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The Outcast Dead (Horus Heresy) Mass Market Paperback – October 25, 2011


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The Outcast Dead (Horus Heresy) + The Age of Darkness (Horus Heresy) + Horus Heresy: Know No Fear
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Product Details

  • Series: Horus Heresy (Book 17)
  • Mass Market Paperback: 416 pages
  • Publisher: Games Workshop; 1 edition (October 25, 2011)
  • Language: English
  • ISBN-10: 1849700877
  • ISBN-13: 978-1849700870
  • Product Dimensions: 6.8 x 4.3 x 1.2 inches
  • Shipping Weight: 5.6 ounces (View shipping rates and policies)
  • Average Customer Review: 3.9 out of 5 stars  See all reviews (22 customer reviews)
  • Amazon Best Sellers Rank: #162,120 in Books (See Top 100 in Books)

Editorial Reviews

About the Author

Graham McNeill has a established a strong reputation as a fantasy and SF writer with such best-selling novels as Fulgrim, False Gods and The Ultramarines. His novel, A Thousand Sons, made The New York Times shortlist for fiction.  Additionally, his novel, Empire, has been shortlisted for The David Gemmell Legend Award.

More About the Author

Hailing from Scotland, Graham McNeill narrowly escaped a career in Surveyinh to join Games Workshop, where he worked for six years as a games developer. In addition to many novels, including False Gods, Fulgrim and Mechanicum for the prestigious Hoeus Hersey series, Graham has written a host of sf and fantasy short stories. He lives in Nottingham, UK.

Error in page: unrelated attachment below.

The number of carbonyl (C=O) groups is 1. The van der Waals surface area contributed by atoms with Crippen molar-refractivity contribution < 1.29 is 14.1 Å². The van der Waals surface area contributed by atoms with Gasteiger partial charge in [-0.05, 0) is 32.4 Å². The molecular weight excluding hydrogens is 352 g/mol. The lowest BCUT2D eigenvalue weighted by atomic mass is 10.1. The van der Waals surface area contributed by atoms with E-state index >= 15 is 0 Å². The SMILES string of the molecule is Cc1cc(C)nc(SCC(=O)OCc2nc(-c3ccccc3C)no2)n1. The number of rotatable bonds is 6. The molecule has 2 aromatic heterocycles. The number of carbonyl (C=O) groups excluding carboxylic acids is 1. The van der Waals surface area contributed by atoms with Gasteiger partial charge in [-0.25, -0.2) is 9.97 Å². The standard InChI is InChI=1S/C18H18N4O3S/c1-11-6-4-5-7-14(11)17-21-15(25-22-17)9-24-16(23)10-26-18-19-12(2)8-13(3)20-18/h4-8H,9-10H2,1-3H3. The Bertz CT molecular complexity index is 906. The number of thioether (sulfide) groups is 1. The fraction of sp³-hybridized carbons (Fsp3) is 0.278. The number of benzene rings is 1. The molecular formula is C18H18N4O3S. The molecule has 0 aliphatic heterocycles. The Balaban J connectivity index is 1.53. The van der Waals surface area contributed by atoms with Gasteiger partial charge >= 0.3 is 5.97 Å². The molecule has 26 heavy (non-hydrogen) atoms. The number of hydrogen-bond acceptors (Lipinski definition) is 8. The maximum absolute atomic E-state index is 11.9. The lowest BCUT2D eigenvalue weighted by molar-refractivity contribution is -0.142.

Customer Reviews

I really loved the main character in this book.
Voodoodaddy
McNeill again approaches the `other folks' involved in the Horus Heresy with The Outcast Dead, the latest entry in the best selling Horus Heresy saga.
Sean Dooley
Ending was interesting, but felt a little rushed, like not all the loose ends were tied up.
Jonathan Shane Obrien

Most Helpful Customer Reviews

36 of 41 people found the following review helpful By Sean Dooley VINE VOICE on October 27, 2011
Format: Mass Market Paperback
One of the most common complaints I hear about the Horus Heresy series is that it's too Legio Astartes-centric. I can't deny that, for the majority of the Horus Heresy novels, this is true. The Horus Heresy is about the Astartes civil war and fratricide that shatters the budding Imperium. However, people that look at that aspect of the series and decide not to read are missing out on some great stories in which marines are not the focus. We saw this previously in Graham McNeill's Mechanicum, James Swallow's Nemesis, and to a great deal in Dan Abnett's Prospero Burns (while about the Space Wolves, our main protagonist is a human). McNeill again approaches the `other folks' involved in the Horus Heresy with The Outcast Dead, the latest entry in the best selling Horus Heresy saga.

The Outcast Dead is primarily the story of Kai Zulane, the astropath depicted on the cover, who has experienced severe psychic trauma as a result of the Gellar fields of his starship, the Argo, failing and loosing the terrors of the warp on its occupants. It is also the first HH novel to take place entirely on Terra. Through Kai, Roxanne Castana--another of our protagonists--and the other supporting characters, including Atharva, a Thousand Sons legionnaire and Yasu Nagasana, a `hunter', we get to see a fuller picture of Terra and the enormity of the Imperial Palace than ever before.

The novel, as with all of the Horus Hersey novels, is broken into parts. The Outcast Dead is partitioned very distinctly, the first half of the novel taking place establishing our characters and laying the grounds for the hysteria that Horus' newly discovered treachery has had on the people of the Imperial City.
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12 of 17 people found the following review helpful By Nickolas X. P. Sharps VINE VOICE on November 6, 2011
Format: Mass Market Paperback Verified Purchase